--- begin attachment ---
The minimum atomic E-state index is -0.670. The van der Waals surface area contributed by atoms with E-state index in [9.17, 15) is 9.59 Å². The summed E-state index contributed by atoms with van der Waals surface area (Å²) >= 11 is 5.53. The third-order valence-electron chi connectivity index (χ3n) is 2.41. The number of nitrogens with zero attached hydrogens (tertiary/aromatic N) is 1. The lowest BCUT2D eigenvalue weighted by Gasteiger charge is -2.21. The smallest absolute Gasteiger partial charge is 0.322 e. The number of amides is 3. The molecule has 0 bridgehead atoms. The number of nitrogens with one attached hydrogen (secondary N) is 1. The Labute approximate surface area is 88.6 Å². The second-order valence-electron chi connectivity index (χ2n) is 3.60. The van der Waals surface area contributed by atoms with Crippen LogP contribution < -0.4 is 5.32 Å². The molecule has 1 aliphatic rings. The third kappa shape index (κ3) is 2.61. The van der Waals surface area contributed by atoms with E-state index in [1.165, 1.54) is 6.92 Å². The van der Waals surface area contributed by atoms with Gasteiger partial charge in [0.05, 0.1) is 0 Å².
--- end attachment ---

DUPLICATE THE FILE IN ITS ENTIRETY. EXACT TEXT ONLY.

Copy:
The minimum atomic E-state index is -0.670. The van der Waals surface area contributed by atoms with E-state index in [9.17, 15) is 9.59 Å². The summed E-state index contributed by atoms with van der Waals surface area (Å²) >= 11 is 5.53. The third-order valence-electron chi connectivity index (χ3n) is 2.41. The number of nitrogens with zero attached hydrogens (tertiary/aromatic N) is 1. The lowest BCUT2D eigenvalue weighted by Gasteiger charge is -2.21. The smallest absolute Gasteiger partial charge is 0.322 e. The number of amides is 3. The molecule has 0 bridgehead atoms. The number of nitrogens with one attached hydrogen (secondary N) is 1. The Labute approximate surface area is 88.6 Å². The second-order valence-electron chi connectivity index (χ2n) is 3.60. The van der Waals surface area contributed by atoms with Crippen LogP contribution < -0.4 is 5.32 Å². The molecule has 1 aliphatic rings. The third kappa shape index (κ3) is 2.61. The van der Waals surface area contributed by atoms with E-state index in [1.165, 1.54) is 6.92 Å². The van der Waals surface area contributed by atoms with Gasteiger partial charge in [0.05, 0.1) is 0 Å².